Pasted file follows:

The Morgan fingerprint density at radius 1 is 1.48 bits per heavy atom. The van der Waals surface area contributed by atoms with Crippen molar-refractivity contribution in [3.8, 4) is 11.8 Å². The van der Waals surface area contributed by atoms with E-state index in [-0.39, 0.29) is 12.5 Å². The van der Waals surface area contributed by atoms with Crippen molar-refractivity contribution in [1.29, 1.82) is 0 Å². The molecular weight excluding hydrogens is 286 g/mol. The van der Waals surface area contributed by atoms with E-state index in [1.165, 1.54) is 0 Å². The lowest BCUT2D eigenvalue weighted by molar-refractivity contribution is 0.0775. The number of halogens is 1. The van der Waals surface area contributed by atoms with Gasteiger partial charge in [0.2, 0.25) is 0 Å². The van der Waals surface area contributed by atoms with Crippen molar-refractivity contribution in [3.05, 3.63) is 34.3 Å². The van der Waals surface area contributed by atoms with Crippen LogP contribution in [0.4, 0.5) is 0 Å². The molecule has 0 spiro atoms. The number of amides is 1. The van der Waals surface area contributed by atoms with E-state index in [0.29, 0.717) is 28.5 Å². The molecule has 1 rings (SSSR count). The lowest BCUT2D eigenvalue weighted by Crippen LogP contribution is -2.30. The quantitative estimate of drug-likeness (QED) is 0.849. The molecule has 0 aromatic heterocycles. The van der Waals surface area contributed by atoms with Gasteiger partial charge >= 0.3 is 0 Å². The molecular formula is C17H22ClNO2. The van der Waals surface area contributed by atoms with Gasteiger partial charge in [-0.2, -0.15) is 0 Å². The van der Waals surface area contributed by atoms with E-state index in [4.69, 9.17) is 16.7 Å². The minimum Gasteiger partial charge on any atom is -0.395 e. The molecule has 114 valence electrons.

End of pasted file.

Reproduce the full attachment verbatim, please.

The Morgan fingerprint density at radius 1 is 1.48 bits per heavy atom. The van der Waals surface area contributed by atoms with Crippen molar-refractivity contribution in [3.8, 4) is 11.8 Å². The van der Waals surface area contributed by atoms with E-state index in [-0.39, 0.29) is 12.5 Å². The van der Waals surface area contributed by atoms with Crippen molar-refractivity contribution in [1.29, 1.82) is 0 Å². The molecular weight excluding hydrogens is 286 g/mol. The van der Waals surface area contributed by atoms with E-state index in [1.165, 1.54) is 0 Å². The lowest BCUT2D eigenvalue weighted by molar-refractivity contribution is 0.0775. The number of halogens is 1. The van der Waals surface area contributed by atoms with Gasteiger partial charge in [0.2, 0.25) is 0 Å². The van der Waals surface area contributed by atoms with Crippen molar-refractivity contribution in [3.05, 3.63) is 34.3 Å². The van der Waals surface area contributed by atoms with Crippen LogP contribution in [0.4, 0.5) is 0 Å². The molecule has 0 spiro atoms. The number of amides is 1. The van der Waals surface area contributed by atoms with E-state index in [0.29, 0.717) is 28.5 Å². The molecule has 1 rings (SSSR count). The lowest BCUT2D eigenvalue weighted by Crippen LogP contribution is -2.30. The quantitative estimate of drug-likeness (QED) is 0.849. The molecule has 0 aromatic heterocycles. The van der Waals surface area contributed by atoms with Gasteiger partial charge >= 0.3 is 0 Å². The molecular formula is C17H22ClNO2. The van der Waals surface area contributed by atoms with Gasteiger partial charge in [-0.2, -0.15) is 0 Å². The van der Waals surface area contributed by atoms with E-state index in [4.69, 9.17) is 16.7 Å². The minimum Gasteiger partial charge on any atom is -0.395 e. The molecule has 114 valence electrons.